• The patient is reclined further to the Dix-Hallpike position of the affected side. This usually takes 10 seconds longer.

    • Another 20 seconds are spent in that Dix-Hallpike position (affected ear down).

  • Position 3: Patient is supine, 15 degrees Trendelenburg, head turned 45 degrees toward the contralateral side.

    • The patient's head is turned slowly from position 3 toward the opposite side.

  • Position 4: Patient is lying on the side with the contralateral shoulder down, head turned 45 degrees below the horizon toward the contralateral side.

    • The body is rolled so that the shoulders are aligned perpendicular to the floor (ie, affected ear up).

    • The head is turned further so that the nose points 45 degrees below the plane of the horizon. This usually takes another 40 seconds.

  • Position 5: Patient is sitting, head turned at least 90-135 degrees toward the contralateral side.

    • The patient is raised back to the sitting position with the head turned away from the affected side.

  • Position 6: Finally, the head is turned back to the midline. The mastoid bone oscillator is turned off and the headband is removed.

Dix-Hallpike test is done immediately following the procedure. If nystagmus is seen, the procedure is repeated.

After the procedure, the patient is instructed to avoid agitation of the head for about 48 hours while the particles settle, and to return within a week for follow-up examination.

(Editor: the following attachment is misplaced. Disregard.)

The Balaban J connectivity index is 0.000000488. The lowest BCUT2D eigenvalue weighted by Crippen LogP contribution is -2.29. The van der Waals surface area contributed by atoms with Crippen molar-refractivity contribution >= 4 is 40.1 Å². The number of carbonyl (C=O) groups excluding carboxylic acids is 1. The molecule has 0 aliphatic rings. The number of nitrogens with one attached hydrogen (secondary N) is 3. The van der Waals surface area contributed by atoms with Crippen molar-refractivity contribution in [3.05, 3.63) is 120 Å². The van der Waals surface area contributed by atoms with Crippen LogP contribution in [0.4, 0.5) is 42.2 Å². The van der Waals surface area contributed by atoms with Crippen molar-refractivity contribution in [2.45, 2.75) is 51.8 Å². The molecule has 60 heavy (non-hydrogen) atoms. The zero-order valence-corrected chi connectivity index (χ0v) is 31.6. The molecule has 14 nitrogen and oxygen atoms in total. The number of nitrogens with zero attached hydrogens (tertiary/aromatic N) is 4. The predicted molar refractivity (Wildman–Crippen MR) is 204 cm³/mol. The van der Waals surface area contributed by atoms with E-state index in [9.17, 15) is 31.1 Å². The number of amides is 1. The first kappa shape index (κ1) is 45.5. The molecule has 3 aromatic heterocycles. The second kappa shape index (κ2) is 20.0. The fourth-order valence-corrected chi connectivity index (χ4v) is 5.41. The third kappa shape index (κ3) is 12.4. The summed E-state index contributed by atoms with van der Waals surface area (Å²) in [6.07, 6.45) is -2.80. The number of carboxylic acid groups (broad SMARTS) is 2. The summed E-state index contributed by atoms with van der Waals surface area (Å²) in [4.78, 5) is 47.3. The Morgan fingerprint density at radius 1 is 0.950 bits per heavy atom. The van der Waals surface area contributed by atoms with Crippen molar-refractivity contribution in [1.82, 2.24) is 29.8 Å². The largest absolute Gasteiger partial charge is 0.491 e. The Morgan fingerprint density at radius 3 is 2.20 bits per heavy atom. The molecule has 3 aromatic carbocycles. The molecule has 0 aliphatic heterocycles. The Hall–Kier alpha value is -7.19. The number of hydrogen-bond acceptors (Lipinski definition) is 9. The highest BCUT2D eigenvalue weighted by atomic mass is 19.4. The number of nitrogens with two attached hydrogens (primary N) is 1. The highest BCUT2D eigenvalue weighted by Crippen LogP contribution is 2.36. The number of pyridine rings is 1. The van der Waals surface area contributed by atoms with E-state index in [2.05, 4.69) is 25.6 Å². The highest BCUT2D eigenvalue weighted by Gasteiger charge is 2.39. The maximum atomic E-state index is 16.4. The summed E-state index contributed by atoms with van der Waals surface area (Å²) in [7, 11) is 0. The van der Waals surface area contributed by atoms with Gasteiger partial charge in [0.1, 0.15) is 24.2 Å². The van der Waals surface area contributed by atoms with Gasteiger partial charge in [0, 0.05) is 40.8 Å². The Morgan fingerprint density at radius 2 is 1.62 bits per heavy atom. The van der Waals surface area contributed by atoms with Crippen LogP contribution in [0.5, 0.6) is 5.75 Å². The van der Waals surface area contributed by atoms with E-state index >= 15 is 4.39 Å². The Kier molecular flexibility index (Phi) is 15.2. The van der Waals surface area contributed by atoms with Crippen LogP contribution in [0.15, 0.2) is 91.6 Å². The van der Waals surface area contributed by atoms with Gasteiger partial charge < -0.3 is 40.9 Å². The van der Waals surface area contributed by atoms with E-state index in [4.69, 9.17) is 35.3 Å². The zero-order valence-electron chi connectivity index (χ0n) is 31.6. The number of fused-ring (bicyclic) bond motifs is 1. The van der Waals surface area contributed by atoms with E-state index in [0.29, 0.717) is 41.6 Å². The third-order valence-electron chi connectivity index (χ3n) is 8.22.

The steps involved in performing left-sided canali The steps involved in performing left-sided canalith repositioning procedure (CRP). The head is positioned 30 degrees toward the affected ear (left ear in this example). Next it is brought gently back to a reclining position. Note how the labyrinthine particles gravitate.
Continuation of the canalith repositioning procedu Continuation of the canalith repositioning procedure (CRP). Once supine, the head is rotated 180 degrees (ie, away from the affected side).
Another view of the canalith repositioning procedu Another view of the canalith repositioning procedure treating the left ear.

Surgical Care

Surgery usually is reserved for those in whom canalith repositioning procedure is not successful. Surgery is not the first line of treatment because it is invasive and carries the possibility of complications (eg, hearing loss, facial nerve damage).

The options, all of which have a high chance of vertigo control, include the following:

  • Labyrinthectomy

  • Posterior canal occlusion

  • Vestibular nerve section

  • Singular neurectomy (ie, selective denervation of the posterior semicircular canal, sparing the other parts of the ear)

Of all of these options, the posterior semicircular canal occlusion seems to be gaining the most favor. This procedure has the capability of hearing preservation, without sacrifice of the entire vestibular system. Only the affected posterior semicircular canal (or horizontal semicircular canal) is ablated. The other semicircular canals, as well as the saccule and utricle, are left intact. This procedure is far easier to perform than the singular neurectomy. Ongoing studies are evaluating its effects. Some have reported 95% improvement.



Otolaryngological consultation should be considered for differentiating the associated inner ear disorders.



After treatment, patients are instructed to avoid lying down completely flat for 24–48 hours. Sleeping with the head elevated on a few pillows is recommended.

Avoidance of jarring activities or gymnastic flips is recommended.